HOMER differs significantly from many known PDZ proteins, including GRIP and PSD-95. Instead of mediating receptors near ion channels, as is the case with GRIP and PSD-95, HOMER is involved in metabotropic glutamate signaling. Another unique aspect of HOMER is that it only contains a single PDZ domain, which mediates interactions between HOMER and type 5 metabotropic glutamate receptor (mGluR5). The single GLGF repeat on HOMER binds amino acids on the C-terminus of mGluR5. HOMER expression is measured at high levels during embryologic stages in rats, suggesting an important developmental function.
There are roughly 260 human PDZ domains. However, several proteins contain multiple PDZ domains, so the number of unique PDZ-containing proteins is closer to 180. Listed below are some of the better studied members of this family:
Below is a complete list:
AAG12; AHNAK; AHNAK2; AIP1; ALP; APBA1; APBA2; APBA3; ARHGAP21; ARHGAP23; ARHGEF11; ARHGEF12; CARD10; CARD11; CARD14; CASK; CLP-36; CNKSR2; CNKSR3; CRTAM; DFNB31; DLG1; DLG2; DLG3; DLG4; DLG5; DVL1; DVL1L1; DVL2; DVL3; ERBB2IP; FRMPD1; FRMPD2; FRMPD2L1; FRMPD3; FRMPD4; GIPC1; GIPC2; GIPC3; GOPC; GRASP; GRIP1; GRIP2; HTRA1; HTRA2; HTRA3; HTRA4; IL16; INADL; KIAA1849; LDB3; LIMK1; LIMK2; LIN7A; LIN7B; LIN7C; LMO7; LNX1; LNX2; LRRC7; MAGI1; MAGI2; MAGI3; MAGIX; MAST1; MAST2; MAST3; MAST4; MCSP; MLLT4; MPDZ; MPP1; MPP2; MPP3; MPP4; MPP5; MPP6; MPP7; MYO18A; ;NOS1; PARD3; PARD3B; PARD6A; PARD6B; PARD6G; PDLIM1; PDLIM2; PDLIM3; PDLIM4; PDLIM5; PDLIM7; PDZD11; PDZD2; PDZD3; PDZD4; PDZD5A; PDZD7; PDZD8; PDZK1; PDZRN3; PDZRN4; PICK1; PPP1R9A; PPP1R9B; PREX1; PRX; PSCDBP; PTPN13; PTPN3; PTPN4; RAPGEF2; RAPGEF6; RGS12; RGS3; RHPN1; RIL; RIMS1; RIMS2; SCN5A; SCRIB; SDCBP; SDCBP2; SHANK1; SHANK2; SHANK3; SHROOM2; SHROOM3; SHROOM4; SIPA1; SIPA1L1; SIPA1L2; SIPA1L3; SLC9A3R1; SLC9A3R2; SNTA1; SNTB1; SNTB2; SNTG1; SNTG2; SNX27; SPAL2; STXBP4; SYNJ2BP; SYNPO2; SYNPO2L; TAX1BP3; TIAM1; TIAM2; TJP1; TJP2; TJP3; TRPC4; TRPC5; USH1C; WHRN;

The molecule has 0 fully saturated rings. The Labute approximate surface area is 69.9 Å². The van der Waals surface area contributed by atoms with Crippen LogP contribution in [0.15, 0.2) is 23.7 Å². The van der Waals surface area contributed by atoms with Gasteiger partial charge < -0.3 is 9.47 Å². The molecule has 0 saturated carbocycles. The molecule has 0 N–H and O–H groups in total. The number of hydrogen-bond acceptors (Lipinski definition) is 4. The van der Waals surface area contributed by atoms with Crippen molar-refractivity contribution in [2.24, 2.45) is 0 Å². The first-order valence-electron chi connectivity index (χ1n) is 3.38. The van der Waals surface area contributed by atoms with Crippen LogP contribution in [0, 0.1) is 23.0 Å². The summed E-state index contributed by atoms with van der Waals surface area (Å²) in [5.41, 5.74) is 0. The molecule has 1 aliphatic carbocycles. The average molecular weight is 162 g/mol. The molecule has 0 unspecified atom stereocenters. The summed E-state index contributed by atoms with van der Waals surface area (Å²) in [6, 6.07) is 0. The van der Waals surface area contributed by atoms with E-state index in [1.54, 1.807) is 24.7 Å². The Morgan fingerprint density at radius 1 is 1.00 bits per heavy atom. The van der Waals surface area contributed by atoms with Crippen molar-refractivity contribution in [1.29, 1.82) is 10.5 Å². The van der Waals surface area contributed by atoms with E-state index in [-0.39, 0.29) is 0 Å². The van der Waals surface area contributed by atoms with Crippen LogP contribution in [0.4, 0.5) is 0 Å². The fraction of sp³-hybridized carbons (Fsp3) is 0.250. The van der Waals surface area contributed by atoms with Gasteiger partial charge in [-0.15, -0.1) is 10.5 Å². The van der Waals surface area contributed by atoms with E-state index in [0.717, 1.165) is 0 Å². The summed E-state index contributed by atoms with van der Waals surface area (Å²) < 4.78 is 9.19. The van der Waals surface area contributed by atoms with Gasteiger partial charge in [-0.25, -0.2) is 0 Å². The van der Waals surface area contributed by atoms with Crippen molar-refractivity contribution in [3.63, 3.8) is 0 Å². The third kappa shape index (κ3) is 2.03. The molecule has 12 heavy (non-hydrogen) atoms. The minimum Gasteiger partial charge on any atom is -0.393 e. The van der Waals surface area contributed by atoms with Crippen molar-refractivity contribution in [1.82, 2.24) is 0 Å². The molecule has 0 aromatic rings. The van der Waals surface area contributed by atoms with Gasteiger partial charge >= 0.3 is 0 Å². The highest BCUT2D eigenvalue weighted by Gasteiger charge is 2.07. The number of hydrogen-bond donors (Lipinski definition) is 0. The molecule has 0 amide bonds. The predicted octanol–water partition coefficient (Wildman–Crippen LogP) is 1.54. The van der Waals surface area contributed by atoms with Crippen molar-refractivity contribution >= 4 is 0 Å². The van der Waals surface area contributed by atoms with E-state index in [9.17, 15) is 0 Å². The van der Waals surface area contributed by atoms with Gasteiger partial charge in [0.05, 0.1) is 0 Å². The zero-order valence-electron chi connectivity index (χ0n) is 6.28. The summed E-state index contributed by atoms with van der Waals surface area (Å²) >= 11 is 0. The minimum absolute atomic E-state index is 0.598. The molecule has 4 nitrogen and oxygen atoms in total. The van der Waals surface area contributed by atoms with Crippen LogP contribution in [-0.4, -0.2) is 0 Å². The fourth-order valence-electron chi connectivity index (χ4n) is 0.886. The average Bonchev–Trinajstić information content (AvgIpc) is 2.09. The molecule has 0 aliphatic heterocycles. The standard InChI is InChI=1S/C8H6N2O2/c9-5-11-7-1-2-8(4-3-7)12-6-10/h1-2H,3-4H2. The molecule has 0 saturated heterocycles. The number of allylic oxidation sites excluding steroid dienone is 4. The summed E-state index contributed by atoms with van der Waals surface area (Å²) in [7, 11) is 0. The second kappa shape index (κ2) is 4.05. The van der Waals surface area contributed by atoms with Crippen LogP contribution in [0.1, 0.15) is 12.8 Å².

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- Doyle DA, Lee A, Lewis J, Kim E, Sheng M, MacKinnon R (June 1996). "Crystal structures of a complexed and peptide-free membrane protein-binding domain: molecular basis of peptide recognition by PDZ". Cell. 85 (7): 1067–1076. doi:10.1016/S0092-8674(00)81307-0. PMID 8674113.
- Eukaryotic Linear Motif resource motif class LIG_PDZ_Class_1
- Eukaryotic Linear Motif resource motif class LIG_PDZ_Class_2
- Eukaryotic Linear Motif resource motif class LIG_PDZ_Class_3
- The PDZ Domain as a Complex Adaptive System A concise technical summary and a statement of principal findings and ramifications of the PDZ Domain as a Complex Adaptive System
- NCBI conserved domains entry